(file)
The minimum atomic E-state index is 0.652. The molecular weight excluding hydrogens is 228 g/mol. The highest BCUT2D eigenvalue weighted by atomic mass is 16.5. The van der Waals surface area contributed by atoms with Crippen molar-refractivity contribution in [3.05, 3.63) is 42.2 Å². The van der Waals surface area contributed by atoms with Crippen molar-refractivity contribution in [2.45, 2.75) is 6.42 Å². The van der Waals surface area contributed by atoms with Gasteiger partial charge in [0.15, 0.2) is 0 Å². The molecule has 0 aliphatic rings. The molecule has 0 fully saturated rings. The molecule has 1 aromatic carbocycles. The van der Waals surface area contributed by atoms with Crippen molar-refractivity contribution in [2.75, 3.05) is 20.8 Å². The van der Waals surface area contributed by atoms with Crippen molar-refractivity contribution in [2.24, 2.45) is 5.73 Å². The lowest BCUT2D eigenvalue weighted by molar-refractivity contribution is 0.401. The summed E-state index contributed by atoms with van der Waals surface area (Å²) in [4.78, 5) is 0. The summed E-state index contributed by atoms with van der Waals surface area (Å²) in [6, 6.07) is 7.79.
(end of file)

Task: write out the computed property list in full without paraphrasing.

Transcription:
The minimum atomic E-state index is 0.652. The molecular weight excluding hydrogens is 228 g/mol. The highest BCUT2D eigenvalue weighted by atomic mass is 16.5. The van der Waals surface area contributed by atoms with Crippen molar-refractivity contribution in [3.05, 3.63) is 42.2 Å². The van der Waals surface area contributed by atoms with Crippen molar-refractivity contribution in [2.45, 2.75) is 6.42 Å². The van der Waals surface area contributed by atoms with Gasteiger partial charge in [0.15, 0.2) is 0 Å². The molecule has 0 aliphatic rings. The molecule has 0 fully saturated rings. The molecule has 1 aromatic carbocycles. The van der Waals surface area contributed by atoms with Crippen molar-refractivity contribution in [2.75, 3.05) is 20.8 Å². The van der Waals surface area contributed by atoms with Crippen molar-refractivity contribution in [2.24, 2.45) is 5.73 Å². The lowest BCUT2D eigenvalue weighted by molar-refractivity contribution is 0.401. The summed E-state index contributed by atoms with van der Waals surface area (Å²) in [4.78, 5) is 0. The summed E-state index contributed by atoms with van der Waals surface area (Å²) in [6, 6.07) is 7.79.